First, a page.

Shorter Sentences, More Judicial Leeway: What the Criminal Justice Bill Would Do
WASHINGTON — President Trump said on Wednesday that he would support a bipartisan proposal to change the nation’s sentencing and prison laws, clearing a major obstacle to passage of the largest overhaul of the federal corrections system in decades.
Even with Mr. Trump’s support, however, lawmakers face a year-end deadline to approve the bill before the current session of Congress ends, and Senator Mitch McConnell, the majority leader, cautioned that it would be competing with other priorities.
The proposal, which would generally allow for shorter prison terms and more judicial discretion in sentencing, would have more of an effect on future inmates, though some measures would apply to current federal prisoners.
Here is some of what the legislation, called the First Step Act, would do:
Federal judges would have more discretion to bypass mandatory minimums and lighten drug sentences.
This would have a significant effect on African-Americans, who have faced much higher incarceration rates on drug crimes than white offenders.
Under the new guidelines, the mandatory minimum sentence for serious violent crimes or serious drug offenses would be reduced to 15 years from 20 years.
The guidelines would also eliminate the “three strikes” penalty that calls for offenders to face life in prison after committing a third crime. This penalty has long been criticized because it can result in an inmate serving a life sentence for three minor, nonviolent crimes. The current sentence of life would be reduced to 25 years, and the category of offenders who could receive the penalty would be narrowed.
Sentences would no longer be ‘stacked’ for first-time offenders charged with federal crimes while in possession of a firearm.
Getting rid of the so-called stacking mechanism for first-time offenders would address what some have said is a misinterpretation of the law. Currently, if offenders are caught in possession of or use a firearm in connection with other federal crimes, such as drug trafficking, their sentence could increase an additional five to 25 years for each offense. The elimination would affect about 60 offenders a year, according to estimates from the United States Sentencing Commission based on an analysis of an earlier version of the bill in August.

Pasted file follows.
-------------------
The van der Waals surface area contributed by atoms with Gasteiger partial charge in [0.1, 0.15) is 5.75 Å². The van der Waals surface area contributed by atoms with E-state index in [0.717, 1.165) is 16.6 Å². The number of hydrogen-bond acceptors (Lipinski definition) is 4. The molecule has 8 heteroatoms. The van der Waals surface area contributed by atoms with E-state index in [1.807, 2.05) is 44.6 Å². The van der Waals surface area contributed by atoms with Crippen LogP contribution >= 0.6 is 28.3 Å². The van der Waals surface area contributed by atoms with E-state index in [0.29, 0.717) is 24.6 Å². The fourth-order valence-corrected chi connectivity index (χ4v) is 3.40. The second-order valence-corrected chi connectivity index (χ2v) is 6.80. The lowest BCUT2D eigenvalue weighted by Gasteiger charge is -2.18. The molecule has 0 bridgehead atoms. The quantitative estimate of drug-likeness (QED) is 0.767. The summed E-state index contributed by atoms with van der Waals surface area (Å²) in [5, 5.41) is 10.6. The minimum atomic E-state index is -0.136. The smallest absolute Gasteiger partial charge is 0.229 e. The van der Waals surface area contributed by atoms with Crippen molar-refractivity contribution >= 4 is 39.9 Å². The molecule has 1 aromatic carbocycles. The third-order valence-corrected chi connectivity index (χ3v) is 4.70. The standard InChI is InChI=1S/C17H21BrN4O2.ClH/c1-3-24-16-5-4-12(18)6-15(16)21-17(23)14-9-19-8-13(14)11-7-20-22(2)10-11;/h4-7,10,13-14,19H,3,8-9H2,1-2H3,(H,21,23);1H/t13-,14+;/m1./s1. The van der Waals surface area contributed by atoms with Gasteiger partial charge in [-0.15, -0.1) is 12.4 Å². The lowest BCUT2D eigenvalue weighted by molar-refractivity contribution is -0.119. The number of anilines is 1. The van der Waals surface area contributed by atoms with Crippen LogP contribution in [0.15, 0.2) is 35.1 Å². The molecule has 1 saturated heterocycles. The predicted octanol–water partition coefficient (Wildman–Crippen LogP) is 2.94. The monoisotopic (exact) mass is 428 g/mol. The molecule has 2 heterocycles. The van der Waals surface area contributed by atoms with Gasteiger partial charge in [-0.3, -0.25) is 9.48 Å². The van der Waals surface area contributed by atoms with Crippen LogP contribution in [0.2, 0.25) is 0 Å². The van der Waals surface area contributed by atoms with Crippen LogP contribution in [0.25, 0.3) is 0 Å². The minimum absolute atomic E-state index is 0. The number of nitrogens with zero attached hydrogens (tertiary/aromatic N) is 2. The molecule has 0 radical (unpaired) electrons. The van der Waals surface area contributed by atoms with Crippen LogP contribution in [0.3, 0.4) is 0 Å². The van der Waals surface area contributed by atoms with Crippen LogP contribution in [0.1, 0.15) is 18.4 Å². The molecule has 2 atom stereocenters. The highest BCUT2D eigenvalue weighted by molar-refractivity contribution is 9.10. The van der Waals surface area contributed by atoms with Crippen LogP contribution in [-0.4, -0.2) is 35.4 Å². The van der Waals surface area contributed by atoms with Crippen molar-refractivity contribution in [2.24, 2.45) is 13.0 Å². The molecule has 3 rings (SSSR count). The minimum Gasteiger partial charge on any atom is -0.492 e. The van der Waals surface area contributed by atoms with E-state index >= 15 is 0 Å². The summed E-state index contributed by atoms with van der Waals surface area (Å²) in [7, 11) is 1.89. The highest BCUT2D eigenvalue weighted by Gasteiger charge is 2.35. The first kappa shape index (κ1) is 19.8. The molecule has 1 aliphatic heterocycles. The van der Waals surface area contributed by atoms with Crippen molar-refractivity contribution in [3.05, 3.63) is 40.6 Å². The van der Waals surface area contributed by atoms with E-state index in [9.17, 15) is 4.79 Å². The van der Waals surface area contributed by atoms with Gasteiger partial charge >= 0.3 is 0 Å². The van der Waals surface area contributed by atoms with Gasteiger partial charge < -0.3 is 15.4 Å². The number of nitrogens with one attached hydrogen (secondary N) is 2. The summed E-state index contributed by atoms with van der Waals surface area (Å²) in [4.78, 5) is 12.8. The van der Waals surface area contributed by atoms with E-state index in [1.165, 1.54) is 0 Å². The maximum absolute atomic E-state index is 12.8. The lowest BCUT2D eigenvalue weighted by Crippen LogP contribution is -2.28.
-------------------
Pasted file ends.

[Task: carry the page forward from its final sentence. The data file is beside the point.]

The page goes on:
Proponents of changing this calculation point to Weldon H. Angelos, who at age 25 was sentenced to 55 years in prison for being in possession of a firearm when he was caught selling small bags of marijuana to a police informant. At the time, the federal judge who sentenced him acknowledged the stiff penalty, but said his hands were tied by the law. After appeals and pleas for clemency, Mr. Angelos was eventually released from prison in 2016 after serving a quarter of his sentence.
The new rule would not apply retroactively to the roughly 700 inmateswho are already serving such sentences.
Judges would have more leeway to sidestep mandatory minimums for nonviolent drug offenders.
Judges could more widely ignore mandatory minimum sentencing rules for nonviolent drug offenders with the expansion of what is called the “drug safety valve.”
As it stands now, judges can sidestep mandatory minimum sentences for a nonviolent drug offender with a minimal criminal history who also meets other specific criteria.
Under the bill, judges could use their discretion for offenders with a slightly higher record of criminal history. This could affect about 2,000 offenders each year, according to government calculations. It would not affect current inmates.
Potentially thousands of drug offenders could have long sentences for crack cocaine offenses shortened.
A 2010 law intended to address the sentencing disparity between crack cocaine offenders and powder cocaine offenders would be applied retroactively — covering inmates incarcerated for crack cocaine offenses before Aug. 2, 2010.
For years, critics have said the sentencing disparity disproportionately affects black people, who have been sentenced to longer periods of incarceration for crack offenses than white offenders charged with powder cocaine offenses.
Although the reductions are not automatic, nearly 3,000 inmates could be affected by this change.
Inmates would have new incentives to maintain good behavior in prison and to avoid reoffending once released.
Inmates would be rewarded more for consecutive days of good behavior while incarcerated under a tweaking of how the Federal Bureau of Prisons currently calculates such incentives.
The law would also provide new incentives for inmates to shave time off their sentences. For instance, if an inmate participated in an activity or a program to address recidivism, that would lead to days off their sentences. More than 75,000 inmates would be eligible for this benefit.
Pregnant women in federal custody would no longer be shackled.
For years, human rights advocates have argued for better treatment and care of pregnant women while they are incarcerated, providing examples of female inmates who were in labor as their legs were shackled. Under the new law, corrections officers could no longer restrain pregnant inmates with shackles.